When you’re designing your Web site, one of the most important things you have to consider is browser compatibility. With dozens of browsers available, if you try to build a site that caters to everyone out there, you’ll either go broke or end up in a rubber room. Or both. Luckily, about 99 percent of Web traffic comes from just five browsers.
In the first few months of 2010, Internet Explorer has seen its market share decline by more than 5 percent. That’s a pretty big drop in such a short time. Some of this can be chalked up to the recent demise of IE6, but the trend is real. While Internet Explorer’s place as the top browser of choice is slowly eroding, it's still the big cheese of browsers. Designing for IE7 and IE8 is a must.
Mozilla’s Firefox is making a stronger case for itself as the browser of choice. Firefox 3.5 is the second most popular browser just behind IE8. In late January 2010, Firefox released 3.6. Mozilla aggressively offers opportunities for users to upgrade and it's usually quite successful at converting them. Firefox 3.0, released just two years ago, will no longer have support as of June 2010.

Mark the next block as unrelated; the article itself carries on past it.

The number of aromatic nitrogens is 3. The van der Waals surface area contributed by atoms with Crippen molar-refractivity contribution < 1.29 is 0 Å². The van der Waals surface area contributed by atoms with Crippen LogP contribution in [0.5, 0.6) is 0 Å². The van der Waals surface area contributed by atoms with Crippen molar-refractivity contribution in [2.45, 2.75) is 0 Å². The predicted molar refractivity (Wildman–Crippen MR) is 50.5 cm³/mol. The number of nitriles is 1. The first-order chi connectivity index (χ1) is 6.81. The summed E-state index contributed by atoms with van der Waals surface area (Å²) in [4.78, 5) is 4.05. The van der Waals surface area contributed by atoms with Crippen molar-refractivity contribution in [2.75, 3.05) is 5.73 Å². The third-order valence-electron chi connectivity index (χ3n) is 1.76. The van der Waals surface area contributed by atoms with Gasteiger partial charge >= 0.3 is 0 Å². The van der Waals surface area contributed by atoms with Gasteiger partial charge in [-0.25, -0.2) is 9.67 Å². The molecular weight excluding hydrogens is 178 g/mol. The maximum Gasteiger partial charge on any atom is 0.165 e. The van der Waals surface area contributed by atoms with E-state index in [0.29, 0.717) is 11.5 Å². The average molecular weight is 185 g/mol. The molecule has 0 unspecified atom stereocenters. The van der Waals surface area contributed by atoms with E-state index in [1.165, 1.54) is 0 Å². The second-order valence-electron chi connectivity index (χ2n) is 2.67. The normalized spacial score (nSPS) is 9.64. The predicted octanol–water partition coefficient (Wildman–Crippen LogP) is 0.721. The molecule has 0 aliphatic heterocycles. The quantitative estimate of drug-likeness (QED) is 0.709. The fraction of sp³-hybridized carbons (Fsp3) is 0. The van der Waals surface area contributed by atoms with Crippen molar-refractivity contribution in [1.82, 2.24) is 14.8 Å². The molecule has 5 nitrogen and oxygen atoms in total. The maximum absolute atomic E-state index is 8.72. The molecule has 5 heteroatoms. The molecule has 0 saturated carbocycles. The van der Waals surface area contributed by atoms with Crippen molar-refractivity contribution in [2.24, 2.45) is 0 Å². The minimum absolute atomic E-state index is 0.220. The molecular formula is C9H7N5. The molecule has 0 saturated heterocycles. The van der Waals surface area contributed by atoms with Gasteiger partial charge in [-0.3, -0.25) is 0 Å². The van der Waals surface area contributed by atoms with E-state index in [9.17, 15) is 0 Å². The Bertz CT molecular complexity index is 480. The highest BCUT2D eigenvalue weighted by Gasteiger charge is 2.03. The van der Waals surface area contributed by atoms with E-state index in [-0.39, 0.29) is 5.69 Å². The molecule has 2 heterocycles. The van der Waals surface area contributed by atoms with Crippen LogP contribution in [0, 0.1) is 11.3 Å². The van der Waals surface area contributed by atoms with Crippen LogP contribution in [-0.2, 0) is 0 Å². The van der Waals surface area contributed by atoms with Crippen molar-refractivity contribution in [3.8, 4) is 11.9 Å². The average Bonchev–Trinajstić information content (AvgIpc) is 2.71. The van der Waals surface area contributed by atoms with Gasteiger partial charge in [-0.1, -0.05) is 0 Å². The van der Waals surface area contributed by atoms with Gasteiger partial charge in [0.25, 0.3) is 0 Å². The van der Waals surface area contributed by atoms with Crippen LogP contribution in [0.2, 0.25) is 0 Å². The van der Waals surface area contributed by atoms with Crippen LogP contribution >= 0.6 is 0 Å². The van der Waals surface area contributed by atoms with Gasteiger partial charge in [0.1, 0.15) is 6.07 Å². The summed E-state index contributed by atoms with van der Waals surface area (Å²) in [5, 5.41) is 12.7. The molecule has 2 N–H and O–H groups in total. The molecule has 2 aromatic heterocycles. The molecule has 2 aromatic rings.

Google Chrome is the new kid on the block. But in just over a year, Chrome has managed to capture more than 6 percent of the market. Being backed by the power and scope of Google certainly hasn’t hurt. Chrome 3.0 accounts for just over 1 percent of users, while Chrome 4.0 and the new, still in beta, 5.0 make up the rest of the market share.
One of the also-rans in the browser race is Apple’s Safari. With Google Chrome not quite fully functional for Mac yet, Safari is the other browser of choice (along with Firefox) for Mac users. While Mac users still account for only about 4 percent of computer owners, it’s important that designers know their user demographics.
There’s a great deal of debate over the accuracy of browser usage statistics. The numbers above are best taken as trends and not absolutes. And remember, smart Web design isn’t just about creating a site that works today, but one that will work tomorrow too.
Note: Statistics for this article are from StatCounter.